It came and it went. The snow "storm" that grazed Greenville, SC has finally all melted away. At least for my 3 year-old-son, Kent, it was enough to run around in and watch his footsteps melt behind him.
It wasn't the snow that got me this past weekend though, it was mud.
My friend and co-founder of The Queen PhotograpHERs of SC, Sierra and I ventured out to an area nearby my house to capture the ethereal, cold, white stuff around a quaint, little pond. We drove to the property and were first met by the barks of two dogs. We got out of the car and tried to plan how we'd pass through the lot to get to the pond, but our fear of the unknown with the protective dogs outweighed our interest in choosing that path. We set back in our cars to get a little closer.
We noticed that the pond and the seating areas around it were fenced off. Driving by, we saw a lightly trodden path, just behind it. We turned off into the path to see if we could get a bit closer. Unfortunately, that was also a fail and we decided to go to a less complicated location.
I lead the way out of a muddy lower bank, only to have my wheels spin, digging into more muck.
"Are you stuck," Sierra asked me.
I was hoping that she, in her Jeep, had much better luck than I did with my Sonata. No cigar. The two of us were stuck on someone else's property, just waiting to be found out. We both kept trying to get out, only to slide back into the mud. I'd called my husband to come and help, hoping he could coach us out. I ran up to the road when I saw his car and along came a 4x4 pickup who stopped and asked if we were stuck.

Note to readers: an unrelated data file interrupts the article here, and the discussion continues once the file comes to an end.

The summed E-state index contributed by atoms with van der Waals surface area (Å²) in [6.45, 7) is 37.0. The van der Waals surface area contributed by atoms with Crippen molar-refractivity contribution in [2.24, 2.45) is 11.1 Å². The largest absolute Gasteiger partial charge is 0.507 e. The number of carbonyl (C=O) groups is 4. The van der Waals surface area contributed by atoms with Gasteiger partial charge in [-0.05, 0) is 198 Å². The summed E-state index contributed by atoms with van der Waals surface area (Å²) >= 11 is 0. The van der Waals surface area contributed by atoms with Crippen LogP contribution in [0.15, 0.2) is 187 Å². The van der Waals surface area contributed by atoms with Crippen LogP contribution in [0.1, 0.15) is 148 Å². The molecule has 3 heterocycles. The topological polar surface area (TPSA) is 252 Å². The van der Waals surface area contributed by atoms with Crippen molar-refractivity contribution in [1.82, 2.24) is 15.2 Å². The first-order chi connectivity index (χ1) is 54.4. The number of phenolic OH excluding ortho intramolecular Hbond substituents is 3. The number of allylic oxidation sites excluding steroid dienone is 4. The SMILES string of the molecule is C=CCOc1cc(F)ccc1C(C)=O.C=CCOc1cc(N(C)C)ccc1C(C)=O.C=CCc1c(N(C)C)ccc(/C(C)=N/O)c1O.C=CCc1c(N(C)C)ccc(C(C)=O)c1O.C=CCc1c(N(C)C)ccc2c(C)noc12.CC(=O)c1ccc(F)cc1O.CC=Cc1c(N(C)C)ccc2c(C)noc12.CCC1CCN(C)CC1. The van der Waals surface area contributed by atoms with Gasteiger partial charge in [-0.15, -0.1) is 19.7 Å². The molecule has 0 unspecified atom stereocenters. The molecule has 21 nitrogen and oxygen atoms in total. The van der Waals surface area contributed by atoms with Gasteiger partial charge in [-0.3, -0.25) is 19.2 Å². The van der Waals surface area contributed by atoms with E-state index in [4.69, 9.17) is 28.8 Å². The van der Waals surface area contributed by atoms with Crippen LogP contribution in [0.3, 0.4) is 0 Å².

Stopping the traffic behind him, he grabbed some slings from the back of his truck, preparing to try to pull us out. *HALLELUJAH* During this time, another 4x4, coming from the opposite direction also stopped and asked if he needed help. He then parked his truck and got out. BOTH LANES WERE NOW STOPPED WITH AT LEAST 5 CARS BEHIND EACH TRUCK! While I was thankful, I was also embarrassed. I could only think of the other drivers who were being held up for a driver's lapse of judgement. Man, I've never been so thankful and embarrassed all at once.
About 10 minutes (at least it seemed that long anyway) into rigging and digging, my car was the first to be pulled out of the mud. Sierra soon followed out. Traffic had backed up so bad that once both cars were back on the main road, everyone cleared almost instantly. We didn't get to properly thank the two men who helped us. I've shared the story on several local Facebook groups, in hopes that we will someday (hopefully soon) be able to show our gratitude.
In the meantime, I will carefully survey an area before I decide to drive my car though. But make no mistake about it, the shot will always be worth it, so I'll continue to scout new locations for you guys! ;)